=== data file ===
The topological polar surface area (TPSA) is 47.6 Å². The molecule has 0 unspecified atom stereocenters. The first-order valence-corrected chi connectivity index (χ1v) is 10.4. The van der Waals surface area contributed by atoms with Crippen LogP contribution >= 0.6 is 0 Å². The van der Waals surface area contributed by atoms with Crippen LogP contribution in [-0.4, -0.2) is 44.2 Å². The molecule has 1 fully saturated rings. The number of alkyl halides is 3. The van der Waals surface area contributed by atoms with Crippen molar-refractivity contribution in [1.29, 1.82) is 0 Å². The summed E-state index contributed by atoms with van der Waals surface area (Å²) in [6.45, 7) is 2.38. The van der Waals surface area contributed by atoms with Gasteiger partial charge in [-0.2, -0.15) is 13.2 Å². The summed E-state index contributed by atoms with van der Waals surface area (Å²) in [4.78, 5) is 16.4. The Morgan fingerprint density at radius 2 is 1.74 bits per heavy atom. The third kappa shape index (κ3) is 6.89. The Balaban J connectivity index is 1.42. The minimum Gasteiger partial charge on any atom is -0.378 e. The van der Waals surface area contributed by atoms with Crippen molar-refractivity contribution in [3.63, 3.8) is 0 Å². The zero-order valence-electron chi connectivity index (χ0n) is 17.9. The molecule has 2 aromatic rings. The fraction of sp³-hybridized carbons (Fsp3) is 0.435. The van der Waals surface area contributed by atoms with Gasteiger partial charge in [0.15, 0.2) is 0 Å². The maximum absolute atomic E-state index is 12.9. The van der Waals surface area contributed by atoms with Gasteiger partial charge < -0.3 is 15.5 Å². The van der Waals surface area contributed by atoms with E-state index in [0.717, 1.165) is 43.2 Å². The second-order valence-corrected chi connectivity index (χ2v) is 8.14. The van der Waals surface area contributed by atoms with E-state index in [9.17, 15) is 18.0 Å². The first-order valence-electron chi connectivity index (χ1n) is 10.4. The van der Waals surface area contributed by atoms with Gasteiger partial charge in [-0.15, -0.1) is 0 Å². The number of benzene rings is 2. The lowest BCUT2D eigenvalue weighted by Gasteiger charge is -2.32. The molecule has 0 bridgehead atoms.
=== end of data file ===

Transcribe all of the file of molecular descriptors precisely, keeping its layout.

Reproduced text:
The topological polar surface area (TPSA) is 47.6 Å². The molecule has 0 unspecified atom stereocenters. The first-order valence-corrected chi connectivity index (χ1v) is 10.4. The van der Waals surface area contributed by atoms with Crippen LogP contribution >= 0.6 is 0 Å². The van der Waals surface area contributed by atoms with Crippen LogP contribution in [-0.4, -0.2) is 44.2 Å². The molecule has 1 fully saturated rings. The number of alkyl halides is 3. The van der Waals surface area contributed by atoms with Crippen molar-refractivity contribution in [1.29, 1.82) is 0 Å². The summed E-state index contributed by atoms with van der Waals surface area (Å²) in [6.45, 7) is 2.38. The van der Waals surface area contributed by atoms with Gasteiger partial charge in [-0.2, -0.15) is 13.2 Å². The summed E-state index contributed by atoms with van der Waals surface area (Å²) in [4.78, 5) is 16.4. The Morgan fingerprint density at radius 2 is 1.74 bits per heavy atom. The third kappa shape index (κ3) is 6.89. The Balaban J connectivity index is 1.42. The minimum Gasteiger partial charge on any atom is -0.378 e. The van der Waals surface area contributed by atoms with Crippen molar-refractivity contribution in [3.63, 3.8) is 0 Å². The zero-order valence-electron chi connectivity index (χ0n) is 17.9. The molecule has 2 aromatic rings. The fraction of sp³-hybridized carbons (Fsp3) is 0.435. The van der Waals surface area contributed by atoms with Gasteiger partial charge in [0.15, 0.2) is 0 Å². The maximum absolute atomic E-state index is 12.9. The van der Waals surface area contributed by atoms with Gasteiger partial charge < -0.3 is 15.5 Å². The van der Waals surface area contributed by atoms with E-state index in [0.717, 1.165) is 43.2 Å². The second-order valence-corrected chi connectivity index (χ2v) is 8.14. The van der Waals surface area contributed by atoms with E-state index in [9.17, 15) is 18.0 Å². The first-order valence-electron chi connectivity index (χ1n) is 10.4. The van der Waals surface area contributed by atoms with Gasteiger partial charge in [-0.15, -0.1) is 0 Å². The number of benzene rings is 2. The lowest BCUT2D eigenvalue weighted by Gasteiger charge is -2.32. The molecule has 0 bridgehead atoms.